An option to buy Japanese yen at a rate of 100 to the dollar six months in the future has an intrinsic value of ¥10 if the market rate is currently 90 to the dollar. But the cost of that option might be ¥12 because of the value of holding it for six months.
The intrinsic value of the option, which effectively caps the cost of buying yen for six months, changes with the underlying currency. But the time value of the option reflects the expectations of the market and is volatile. Under FAS 133, the whole option has to be marked to market, not just its intrinsic value. In some cases, swings in the time value will be large enough that the option may not qualify for hedge accounting treatment. Even when it does qualify, the volatility of option time values could cause dramatic swings in earnings.
“The perfect economic solution can generate accounting ineffectiveness,” explains Ira Kawaller, a consultant specializing in derivatives and risk management. Kawaller, a member of the Derivatives Implementation Group, which was set up by FASB in 1998 to advise the board on FAS 133 implementation issues, says that the board’s rules regarding assessment of hedge effectiveness may not just bias companies against derivative instruments like options, which increase earnings volatility, he fears it may also cause companies not to hedge their risks at all.
At this point, Kawaller says, the main objective of companies with respect to interest-rate exposures is to reduce their workload. “It’s all about getting short-cut treatment now,” says Kawaller. If a derivative and the item it hedges match in terms of amount and timing of the cash flows, the transaction qualifies for short-cut accounting treatment. The company can then simply mark the derivative to market and adjust the underlying exposure by the same amount, without having to calculate and recalculate the values of the items. “People will go to extreme lengths to avoid having to do the effectiveness tests,” he says.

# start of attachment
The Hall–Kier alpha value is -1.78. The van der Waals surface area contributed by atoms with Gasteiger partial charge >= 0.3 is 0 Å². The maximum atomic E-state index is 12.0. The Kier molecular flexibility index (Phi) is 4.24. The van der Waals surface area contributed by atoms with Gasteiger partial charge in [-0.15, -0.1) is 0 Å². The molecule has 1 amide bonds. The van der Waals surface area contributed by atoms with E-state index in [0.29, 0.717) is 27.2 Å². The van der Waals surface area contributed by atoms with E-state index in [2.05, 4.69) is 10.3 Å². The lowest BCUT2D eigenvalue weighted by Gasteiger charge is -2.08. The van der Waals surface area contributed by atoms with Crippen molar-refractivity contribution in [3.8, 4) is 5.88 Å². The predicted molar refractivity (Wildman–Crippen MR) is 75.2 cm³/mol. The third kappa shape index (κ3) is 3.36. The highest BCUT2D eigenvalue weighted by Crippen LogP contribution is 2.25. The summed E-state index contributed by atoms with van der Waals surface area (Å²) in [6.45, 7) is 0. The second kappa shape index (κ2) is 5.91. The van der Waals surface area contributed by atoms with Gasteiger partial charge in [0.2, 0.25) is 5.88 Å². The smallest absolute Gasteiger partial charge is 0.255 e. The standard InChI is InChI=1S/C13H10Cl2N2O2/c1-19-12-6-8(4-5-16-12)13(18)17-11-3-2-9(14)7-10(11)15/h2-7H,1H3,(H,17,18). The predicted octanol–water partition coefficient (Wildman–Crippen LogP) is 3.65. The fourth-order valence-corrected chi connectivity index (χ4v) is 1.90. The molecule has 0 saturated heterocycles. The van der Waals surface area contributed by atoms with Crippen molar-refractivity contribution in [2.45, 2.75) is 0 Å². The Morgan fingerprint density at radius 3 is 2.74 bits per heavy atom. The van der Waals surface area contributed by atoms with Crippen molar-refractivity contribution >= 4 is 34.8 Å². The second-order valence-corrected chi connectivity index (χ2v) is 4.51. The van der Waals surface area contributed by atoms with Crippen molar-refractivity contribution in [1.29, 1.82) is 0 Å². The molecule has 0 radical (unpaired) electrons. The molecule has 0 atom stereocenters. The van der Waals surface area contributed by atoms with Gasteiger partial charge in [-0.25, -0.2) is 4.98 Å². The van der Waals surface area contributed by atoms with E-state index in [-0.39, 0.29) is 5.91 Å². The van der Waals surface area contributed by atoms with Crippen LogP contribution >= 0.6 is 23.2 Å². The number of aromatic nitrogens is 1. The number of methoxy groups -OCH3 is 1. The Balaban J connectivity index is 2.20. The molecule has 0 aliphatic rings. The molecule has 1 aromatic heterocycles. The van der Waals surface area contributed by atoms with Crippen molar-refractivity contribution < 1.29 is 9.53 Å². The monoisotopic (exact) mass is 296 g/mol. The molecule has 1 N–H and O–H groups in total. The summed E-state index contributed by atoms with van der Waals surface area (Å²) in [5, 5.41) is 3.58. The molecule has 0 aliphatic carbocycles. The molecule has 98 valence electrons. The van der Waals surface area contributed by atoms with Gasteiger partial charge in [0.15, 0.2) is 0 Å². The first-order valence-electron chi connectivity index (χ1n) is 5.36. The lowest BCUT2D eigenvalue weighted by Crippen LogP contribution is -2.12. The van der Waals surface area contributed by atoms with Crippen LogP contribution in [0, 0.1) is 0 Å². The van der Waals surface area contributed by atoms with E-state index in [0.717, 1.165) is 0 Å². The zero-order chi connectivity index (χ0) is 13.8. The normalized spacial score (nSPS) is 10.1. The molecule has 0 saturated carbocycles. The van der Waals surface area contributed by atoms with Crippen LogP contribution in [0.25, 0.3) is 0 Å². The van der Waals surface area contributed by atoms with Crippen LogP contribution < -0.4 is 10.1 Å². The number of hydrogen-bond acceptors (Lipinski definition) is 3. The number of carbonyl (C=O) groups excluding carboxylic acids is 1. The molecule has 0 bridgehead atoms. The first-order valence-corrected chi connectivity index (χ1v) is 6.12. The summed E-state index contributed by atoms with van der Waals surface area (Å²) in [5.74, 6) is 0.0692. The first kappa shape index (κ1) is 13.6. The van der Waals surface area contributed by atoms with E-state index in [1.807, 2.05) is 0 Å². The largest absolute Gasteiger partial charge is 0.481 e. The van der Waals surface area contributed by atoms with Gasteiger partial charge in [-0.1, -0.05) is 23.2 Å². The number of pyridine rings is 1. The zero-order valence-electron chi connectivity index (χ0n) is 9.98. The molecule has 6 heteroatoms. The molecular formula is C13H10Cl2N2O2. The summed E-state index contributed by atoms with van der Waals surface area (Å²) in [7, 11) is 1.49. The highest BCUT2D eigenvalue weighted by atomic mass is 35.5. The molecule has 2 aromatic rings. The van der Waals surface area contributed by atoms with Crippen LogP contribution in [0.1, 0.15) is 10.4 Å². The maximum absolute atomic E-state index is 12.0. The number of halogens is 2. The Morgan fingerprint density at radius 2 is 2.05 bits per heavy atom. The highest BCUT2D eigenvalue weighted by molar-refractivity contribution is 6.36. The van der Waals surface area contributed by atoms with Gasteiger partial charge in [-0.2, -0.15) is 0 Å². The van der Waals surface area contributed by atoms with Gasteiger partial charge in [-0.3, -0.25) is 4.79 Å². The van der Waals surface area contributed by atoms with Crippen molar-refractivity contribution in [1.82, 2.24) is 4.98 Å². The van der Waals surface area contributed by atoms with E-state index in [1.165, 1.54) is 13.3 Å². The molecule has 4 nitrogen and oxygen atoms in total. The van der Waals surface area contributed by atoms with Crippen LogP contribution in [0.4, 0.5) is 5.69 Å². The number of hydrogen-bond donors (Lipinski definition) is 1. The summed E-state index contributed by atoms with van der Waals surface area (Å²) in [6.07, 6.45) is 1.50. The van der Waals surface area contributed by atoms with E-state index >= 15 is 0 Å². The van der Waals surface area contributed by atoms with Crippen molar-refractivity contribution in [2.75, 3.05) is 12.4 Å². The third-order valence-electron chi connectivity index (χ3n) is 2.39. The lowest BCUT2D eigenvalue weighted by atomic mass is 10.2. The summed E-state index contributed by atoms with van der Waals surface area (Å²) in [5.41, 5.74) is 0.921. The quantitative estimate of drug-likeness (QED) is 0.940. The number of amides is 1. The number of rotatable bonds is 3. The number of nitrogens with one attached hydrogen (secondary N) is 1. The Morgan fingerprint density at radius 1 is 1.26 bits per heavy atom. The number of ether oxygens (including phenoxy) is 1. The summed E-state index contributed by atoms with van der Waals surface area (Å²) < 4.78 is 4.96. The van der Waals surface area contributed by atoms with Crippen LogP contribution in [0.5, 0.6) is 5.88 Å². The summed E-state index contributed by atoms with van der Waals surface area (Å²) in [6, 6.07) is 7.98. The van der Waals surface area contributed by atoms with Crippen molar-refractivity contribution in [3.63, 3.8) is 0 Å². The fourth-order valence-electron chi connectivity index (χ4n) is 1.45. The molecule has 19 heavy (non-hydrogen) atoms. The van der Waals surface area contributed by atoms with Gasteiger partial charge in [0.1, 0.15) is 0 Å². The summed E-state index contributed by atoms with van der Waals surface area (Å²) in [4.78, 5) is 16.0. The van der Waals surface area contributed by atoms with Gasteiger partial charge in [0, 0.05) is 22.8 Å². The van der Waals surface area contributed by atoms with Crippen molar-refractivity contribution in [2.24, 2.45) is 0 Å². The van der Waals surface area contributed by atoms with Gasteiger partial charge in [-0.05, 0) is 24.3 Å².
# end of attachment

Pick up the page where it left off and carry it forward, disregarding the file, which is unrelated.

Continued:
How much will the accounting demands of FAS 133 distort corporate risk management strategies? “Our decisions will be based on the economic benefit to the company and the materiality of the accounting treatment,” says Cheri Kalman, senior treasurer and manager of the foreign exchange group for Lucent Technologies Inc.
For some companies, living with increased earnings volatility may be easier and less costly than jumping through hoops to qualify for hedge accounting. One foreign exchange manager says his company is considering simply marking all its derivatives to market and communicating better with the investment community. “We’re still evaluating our threshold for pain,” he says. So, no doubt, are other companies.
FAS 133 Amendments
Below are the recent revisions made by FASB to its derivatives accounting rules.